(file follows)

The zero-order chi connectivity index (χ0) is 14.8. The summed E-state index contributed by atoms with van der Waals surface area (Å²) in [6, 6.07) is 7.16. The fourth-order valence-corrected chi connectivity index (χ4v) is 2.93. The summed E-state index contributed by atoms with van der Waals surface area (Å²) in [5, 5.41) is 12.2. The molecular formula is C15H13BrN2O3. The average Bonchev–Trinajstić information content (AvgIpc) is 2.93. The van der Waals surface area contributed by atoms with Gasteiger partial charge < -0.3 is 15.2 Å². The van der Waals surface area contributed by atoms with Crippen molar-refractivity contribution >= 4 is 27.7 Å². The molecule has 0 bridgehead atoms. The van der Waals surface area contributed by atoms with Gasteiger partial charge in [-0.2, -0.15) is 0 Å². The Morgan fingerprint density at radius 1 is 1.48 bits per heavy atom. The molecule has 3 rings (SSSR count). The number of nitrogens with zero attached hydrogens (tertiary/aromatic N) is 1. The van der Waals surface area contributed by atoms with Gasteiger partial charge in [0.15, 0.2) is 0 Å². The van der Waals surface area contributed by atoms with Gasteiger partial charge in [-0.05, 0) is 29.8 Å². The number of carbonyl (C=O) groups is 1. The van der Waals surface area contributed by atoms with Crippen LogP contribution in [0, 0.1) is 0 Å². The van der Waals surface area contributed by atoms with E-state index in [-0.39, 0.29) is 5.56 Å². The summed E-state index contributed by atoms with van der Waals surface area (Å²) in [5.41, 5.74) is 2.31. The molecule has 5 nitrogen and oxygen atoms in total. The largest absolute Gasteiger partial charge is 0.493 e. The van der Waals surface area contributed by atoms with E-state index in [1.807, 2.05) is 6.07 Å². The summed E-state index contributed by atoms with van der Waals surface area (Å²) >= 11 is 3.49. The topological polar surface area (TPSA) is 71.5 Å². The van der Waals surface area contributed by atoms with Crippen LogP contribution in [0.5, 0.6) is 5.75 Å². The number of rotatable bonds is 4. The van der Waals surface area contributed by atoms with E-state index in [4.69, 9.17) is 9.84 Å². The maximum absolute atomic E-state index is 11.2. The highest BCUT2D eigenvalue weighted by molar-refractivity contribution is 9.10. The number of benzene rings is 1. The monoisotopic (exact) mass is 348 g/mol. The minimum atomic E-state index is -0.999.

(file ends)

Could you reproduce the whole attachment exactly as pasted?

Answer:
The zero-order chi connectivity index (χ0) is 14.8. The summed E-state index contributed by atoms with van der Waals surface area (Å²) in [6, 6.07) is 7.16. The fourth-order valence-corrected chi connectivity index (χ4v) is 2.93. The summed E-state index contributed by atoms with van der Waals surface area (Å²) in [5, 5.41) is 12.2. The molecular formula is C15H13BrN2O3. The average Bonchev–Trinajstić information content (AvgIpc) is 2.93. The van der Waals surface area contributed by atoms with Gasteiger partial charge < -0.3 is 15.2 Å². The van der Waals surface area contributed by atoms with Crippen molar-refractivity contribution >= 4 is 27.7 Å². The molecule has 0 bridgehead atoms. The van der Waals surface area contributed by atoms with Gasteiger partial charge in [-0.2, -0.15) is 0 Å². The Morgan fingerprint density at radius 1 is 1.48 bits per heavy atom. The molecule has 3 rings (SSSR count). The number of nitrogens with zero attached hydrogens (tertiary/aromatic N) is 1. The van der Waals surface area contributed by atoms with Gasteiger partial charge in [0.15, 0.2) is 0 Å². The van der Waals surface area contributed by atoms with Gasteiger partial charge in [-0.05, 0) is 29.8 Å². The number of carbonyl (C=O) groups is 1. The van der Waals surface area contributed by atoms with Crippen LogP contribution in [0, 0.1) is 0 Å². The van der Waals surface area contributed by atoms with E-state index in [-0.39, 0.29) is 5.56 Å². The summed E-state index contributed by atoms with van der Waals surface area (Å²) in [5.41, 5.74) is 2.31. The molecule has 5 nitrogen and oxygen atoms in total. The largest absolute Gasteiger partial charge is 0.493 e. The van der Waals surface area contributed by atoms with E-state index in [1.807, 2.05) is 6.07 Å². The summed E-state index contributed by atoms with van der Waals surface area (Å²) >= 11 is 3.49. The topological polar surface area (TPSA) is 71.5 Å². The van der Waals surface area contributed by atoms with Crippen LogP contribution in [0.5, 0.6) is 5.75 Å². The number of rotatable bonds is 4. The van der Waals surface area contributed by atoms with E-state index in [4.69, 9.17) is 9.84 Å². The maximum absolute atomic E-state index is 11.2. The highest BCUT2D eigenvalue weighted by molar-refractivity contribution is 9.10. The number of benzene rings is 1. The monoisotopic (exact) mass is 348 g/mol. The minimum atomic E-state index is -0.999.